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Everything you need to know about travelling with a stoma

28th March 2018

Travel is a big part of many people’s lives, whether it’s a Summer holiday abroad, a trip to visit family or a longer journey to expand your horizons. There’s absolutely no reason your stoma should hold you back from doing any of this, once you’re fully recovered, of course. However, you will need to be more prepared and organised than your average traveller.

Medical considerations

First and foremost, you should seek the advice of your doctor before you set off and ensure they feel you’re up to the trip you plan to take. They may have some other advice that’s not listed in this post or considerations that take your unique condition into account.

If you’re travelling in Europe, ensure you have an up-to-date E111 card. If you don’t already have one you can easily obtain one through Social Security or the Post Office. It could prove to be an indispensable item should you need medical attention in a European country.

Make sure you have good travel insurance that covers you for pre-existing conditions, such as a stoma. If you’re struggling, The Ileostomy Association provides a specialist insurance scheme for holidays abroad.

Prepare a travel kit

It’s important to ensure you have all the supplies you will need whilst travelling. As a general rule of thumb we recommend taking double what you would usually require as it’s better to have too much than not enough.

At the very least, your travel kit should include:

  • Spare appliances
  • Any skin preparation products you normally use
  • A bottle of water for cleansing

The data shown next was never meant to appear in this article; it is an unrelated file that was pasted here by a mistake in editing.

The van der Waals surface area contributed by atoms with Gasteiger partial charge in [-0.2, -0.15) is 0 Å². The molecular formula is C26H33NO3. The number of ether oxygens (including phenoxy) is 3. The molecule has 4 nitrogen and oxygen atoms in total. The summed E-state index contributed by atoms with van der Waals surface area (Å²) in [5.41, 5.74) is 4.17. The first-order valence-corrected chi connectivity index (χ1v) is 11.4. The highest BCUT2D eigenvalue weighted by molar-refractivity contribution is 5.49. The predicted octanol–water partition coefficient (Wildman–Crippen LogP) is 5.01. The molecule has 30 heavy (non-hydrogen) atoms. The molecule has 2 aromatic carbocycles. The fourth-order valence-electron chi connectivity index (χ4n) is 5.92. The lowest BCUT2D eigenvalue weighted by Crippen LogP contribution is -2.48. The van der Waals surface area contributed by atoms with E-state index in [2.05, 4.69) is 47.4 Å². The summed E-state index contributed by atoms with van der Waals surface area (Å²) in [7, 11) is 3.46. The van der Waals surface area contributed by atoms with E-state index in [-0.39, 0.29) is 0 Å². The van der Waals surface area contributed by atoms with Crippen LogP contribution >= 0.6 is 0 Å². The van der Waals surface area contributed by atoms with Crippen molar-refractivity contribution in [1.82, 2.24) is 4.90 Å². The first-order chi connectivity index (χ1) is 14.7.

• Kitchen roll/wipes
  • A small plastic bowl
  • Some small disposable bags
  • Baby/hand wipes

If possible, ensure your travel kit is part of your hand luggage to ensure that it’s always with you, especially in case your stowed luggage gets lost.

Please note: whilst flying your bag may become slightly inflated. This is due to the change in cabin pressure and it’s nothing to worry about as long as you have a filter on the bag. You can minimise the effect by monitoring your diet a few days before flying and avoiding fizzy drinks.

Considerations for the sun, beach and/or pool

If you’re on a Summer holiday then it’s understandable that you might want to relax around the pool or on the beach. Ensure you have emptied your bag before you enter the pool and keep an eye on the adhesion.

Frequent dips in the pool combined with the warmer weather may mean you need to change your bag more frequently (another reason it’s a good idea to take more supplies than you would normally need).

If it’s hot where you are then it’s really important you increase your fluid intake to prevent yourself from becoming dehydrated. It’s critical that you replace all salts and minerals as quickly as possible. If you’re in a country with an unreliable water supply then stick to bottled water and avoid ice.

Have a local care plan

Hopefully, you won’t need it, but it’s a good idea to have a plan in case you need local care. Your stoma nurse might be able to help you with this and it may even be possible to get supplies out to you should you need them.

We recommend carrying this letter template filled out by your stoma nurse and if needs be translated to the local language:

__________________ has a condition that requires a colostomy/ileostomy/urostomy. This is an opening on the surface of the abdomen from the large/small intestine, which allows the body to eliminate faeces/urine because __________________ is unable to do so normally. The opening or stoma is covered by a pouch (appliance) that serves as a container for waste until it can be emptied. The enclosed is a list of equipment that is needed by __________________ to change the appliance when necessary. For further information please contact __________________.

COVID-19

Sadly for most, holidays and trips abroad have been severely restricted over the last year due to Covid-19. During national lockdowns, leaving your house unless you have a reasonable excuse (for example, for work or education purposes) was not allowed.  At times, even local travel has been limited to staying local, meaning no travel outside of your village, town or city where you live.

Decisions from the government surrounding all travel is being constantly updated. For more information and up to date travel advise for British people can be easily accessed on the Governments website.

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